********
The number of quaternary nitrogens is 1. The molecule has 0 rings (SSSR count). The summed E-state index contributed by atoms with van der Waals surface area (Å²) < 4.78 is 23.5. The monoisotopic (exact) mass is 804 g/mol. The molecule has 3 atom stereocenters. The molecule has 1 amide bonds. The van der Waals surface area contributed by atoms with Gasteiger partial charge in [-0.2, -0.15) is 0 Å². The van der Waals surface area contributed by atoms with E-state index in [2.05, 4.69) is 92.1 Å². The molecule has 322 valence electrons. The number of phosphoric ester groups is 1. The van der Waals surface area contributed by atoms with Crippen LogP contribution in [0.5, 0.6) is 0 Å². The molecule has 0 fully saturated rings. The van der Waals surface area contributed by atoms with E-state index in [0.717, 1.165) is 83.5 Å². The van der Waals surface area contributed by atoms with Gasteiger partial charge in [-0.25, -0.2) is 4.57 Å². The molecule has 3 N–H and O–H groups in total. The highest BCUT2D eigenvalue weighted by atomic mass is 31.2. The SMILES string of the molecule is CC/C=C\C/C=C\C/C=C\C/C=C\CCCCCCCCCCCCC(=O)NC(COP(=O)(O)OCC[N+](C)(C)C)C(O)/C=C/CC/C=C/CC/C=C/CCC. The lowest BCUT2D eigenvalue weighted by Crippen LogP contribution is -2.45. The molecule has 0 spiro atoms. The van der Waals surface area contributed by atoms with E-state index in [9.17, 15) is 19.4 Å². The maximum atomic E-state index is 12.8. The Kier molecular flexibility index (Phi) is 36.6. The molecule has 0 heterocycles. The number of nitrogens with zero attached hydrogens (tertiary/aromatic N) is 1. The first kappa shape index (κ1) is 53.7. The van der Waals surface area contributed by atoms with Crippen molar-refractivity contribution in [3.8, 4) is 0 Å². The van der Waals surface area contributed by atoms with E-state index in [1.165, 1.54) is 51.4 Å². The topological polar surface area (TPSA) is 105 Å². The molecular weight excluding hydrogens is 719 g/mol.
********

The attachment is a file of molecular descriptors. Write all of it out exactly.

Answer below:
The number of quaternary nitrogens is 1. The molecule has 0 rings (SSSR count). The summed E-state index contributed by atoms with van der Waals surface area (Å²) < 4.78 is 23.5. The monoisotopic (exact) mass is 804 g/mol. The molecule has 3 atom stereocenters. The molecule has 1 amide bonds. The van der Waals surface area contributed by atoms with Gasteiger partial charge in [-0.2, -0.15) is 0 Å². The van der Waals surface area contributed by atoms with E-state index in [2.05, 4.69) is 92.1 Å². The molecule has 322 valence electrons. The number of phosphoric ester groups is 1. The van der Waals surface area contributed by atoms with Crippen LogP contribution in [0.5, 0.6) is 0 Å². The molecule has 0 fully saturated rings. The van der Waals surface area contributed by atoms with E-state index in [0.717, 1.165) is 83.5 Å². The van der Waals surface area contributed by atoms with Gasteiger partial charge in [-0.25, -0.2) is 4.57 Å². The molecule has 3 N–H and O–H groups in total. The highest BCUT2D eigenvalue weighted by atomic mass is 31.2. The SMILES string of the molecule is CC/C=C\C/C=C\C/C=C\C/C=C\CCCCCCCCCCCCC(=O)NC(COP(=O)(O)OCC[N+](C)(C)C)C(O)/C=C/CC/C=C/CC/C=C/CCC. The lowest BCUT2D eigenvalue weighted by Crippen LogP contribution is -2.45. The molecule has 0 spiro atoms. The van der Waals surface area contributed by atoms with E-state index in [9.17, 15) is 19.4 Å². The maximum atomic E-state index is 12.8. The Kier molecular flexibility index (Phi) is 36.6. The molecule has 0 heterocycles. The number of nitrogens with zero attached hydrogens (tertiary/aromatic N) is 1. The first kappa shape index (κ1) is 53.7. The van der Waals surface area contributed by atoms with Crippen molar-refractivity contribution in [3.8, 4) is 0 Å². The van der Waals surface area contributed by atoms with E-state index in [1.165, 1.54) is 51.4 Å². The topological polar surface area (TPSA) is 105 Å². The molecular weight excluding hydrogens is 719 g/mol.